The mystery of an everyday object never seen before (Photo: Idle Ethnographer, 2012)
Actually,  I hope that you didn’t read that list. Just looking at its length should be enough to appreciate how much of our normal everyday life is routinised and automatised.  We tend to think of ‘automati(sati)on’ as something pertaining to mechanical apparatuses used for efficiency, but in fact we all use multiple simpler automatisation techniques all the time. Part of the problems encountered e.g. by people with Alzheimer’s disease or stroke survivors is that they begin to forget how to do things usually seen in our culture as simple. Understanding what happens when we face a radically new environment can also help us understand, for example, autism. Lots of interesting neurobiological research has been done on the automating functions of mirror neurons (e.g. Fan et al 2010). E.g. this article article by Williams, 2008 makes interesting links with autism which the author defines as an ‘impaired development of embodied aspects of cognition’. I guess it is similar with dyspraxia (e.g. this Dowell et al’s 2009 article about dyspraxia in autism). Moving to a new place provides a useful fringe experience and reminds us that interacting not only with people, but also with the environment around us involves complex social – and neurological – labour.  If you look at each of those boring sentences above, you will see that in all of them I zero in on one particular, usually man-made, element of my reality that under normal circumstances remains invisible, hidden, and unacknowledged (Cresswell & Hawn recently wrote a cool article about the epistemology of lived experience using Goffman and Bakhtin and applying it to online gaming!). In a way, I prefer all these invisible elements to be visible. They are mostly ugly, irritating, and they slow me down, but if I know they are there, they cannot take me by surprise. This heightened attention is a way of managing a new, scary world. But even fully automatised worlds which we have inhabited for a long time hide the possibility of surprise.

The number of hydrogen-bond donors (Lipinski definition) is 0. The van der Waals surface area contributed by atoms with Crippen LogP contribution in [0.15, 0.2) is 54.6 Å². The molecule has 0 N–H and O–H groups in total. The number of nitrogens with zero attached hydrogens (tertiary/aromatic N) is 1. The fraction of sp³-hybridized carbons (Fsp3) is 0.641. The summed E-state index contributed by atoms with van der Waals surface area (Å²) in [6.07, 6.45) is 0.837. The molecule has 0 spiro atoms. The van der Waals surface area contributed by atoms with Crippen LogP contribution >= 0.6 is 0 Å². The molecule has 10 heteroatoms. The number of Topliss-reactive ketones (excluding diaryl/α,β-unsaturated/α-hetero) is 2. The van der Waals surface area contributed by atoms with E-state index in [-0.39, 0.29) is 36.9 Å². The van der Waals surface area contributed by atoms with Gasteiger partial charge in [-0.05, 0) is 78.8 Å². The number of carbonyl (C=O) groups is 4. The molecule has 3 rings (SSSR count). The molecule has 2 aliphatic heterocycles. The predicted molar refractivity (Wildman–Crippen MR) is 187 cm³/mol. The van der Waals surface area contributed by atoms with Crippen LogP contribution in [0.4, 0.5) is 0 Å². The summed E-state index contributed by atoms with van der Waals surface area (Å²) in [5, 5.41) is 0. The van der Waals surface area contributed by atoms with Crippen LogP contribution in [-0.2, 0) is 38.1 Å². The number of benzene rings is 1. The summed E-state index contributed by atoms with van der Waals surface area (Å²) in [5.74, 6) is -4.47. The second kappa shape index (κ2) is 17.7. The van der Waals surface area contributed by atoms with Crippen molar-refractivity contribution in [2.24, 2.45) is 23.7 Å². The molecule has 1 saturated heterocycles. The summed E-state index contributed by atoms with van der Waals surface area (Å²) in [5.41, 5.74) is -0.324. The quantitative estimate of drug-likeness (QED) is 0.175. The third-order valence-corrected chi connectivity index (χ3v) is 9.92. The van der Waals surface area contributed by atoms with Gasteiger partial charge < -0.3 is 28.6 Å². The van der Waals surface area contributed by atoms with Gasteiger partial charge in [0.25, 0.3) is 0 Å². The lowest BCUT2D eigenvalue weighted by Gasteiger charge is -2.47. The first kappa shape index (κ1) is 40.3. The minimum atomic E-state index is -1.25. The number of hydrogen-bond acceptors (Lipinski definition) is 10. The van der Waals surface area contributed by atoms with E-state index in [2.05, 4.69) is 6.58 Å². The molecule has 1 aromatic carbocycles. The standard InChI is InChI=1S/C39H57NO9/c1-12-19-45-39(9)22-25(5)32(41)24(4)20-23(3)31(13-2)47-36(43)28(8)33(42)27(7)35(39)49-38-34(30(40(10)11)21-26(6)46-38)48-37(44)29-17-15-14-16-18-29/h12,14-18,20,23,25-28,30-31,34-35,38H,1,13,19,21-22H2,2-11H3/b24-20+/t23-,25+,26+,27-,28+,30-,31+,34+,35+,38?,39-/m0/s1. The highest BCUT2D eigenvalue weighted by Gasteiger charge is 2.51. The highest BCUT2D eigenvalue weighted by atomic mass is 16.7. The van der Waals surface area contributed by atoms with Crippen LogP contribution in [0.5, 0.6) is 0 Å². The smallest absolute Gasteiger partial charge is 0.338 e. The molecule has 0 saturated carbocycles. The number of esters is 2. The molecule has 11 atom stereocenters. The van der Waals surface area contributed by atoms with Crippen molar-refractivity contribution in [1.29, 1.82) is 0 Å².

See also:

T. Wheatley and D. M. Wegner (2001) Automaticity of Action, Psychology of (online pdf, very informative entry in the International Encyclopedia of the Social & Behavioral Sciences)

Russell J ed. 1997 Autism as an ExecutiŠe Disorder. Oxford University Press, Oxford, UK

Bargh J A 1994 The four horsemen of automaticity: Awareness, intention, efficiency, andcontrolinsocialcognition. In:Wyer Jr.

R S, Srull T K (eds.) Handbook of Social Cognition, 2nd edn. Lawrence Erlbaum Associates, Hillsdale, NJ, Vol. 1, pp.1-40

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4 thoughts on “My new, non-automated life

  1. What a list! I actually did read…ahm…and enjoyed it 🙂
    Thanks f. sharing your experineces in Berlin…what a great city…only visited it once, but loved it

    Like

  2. […] shoshin, in a previous post). In effect, my management of language is less automated (see also the recent post on automated everyday life).  The words, some of which I know and others I don’t, are building blocks from which I build […]

    Like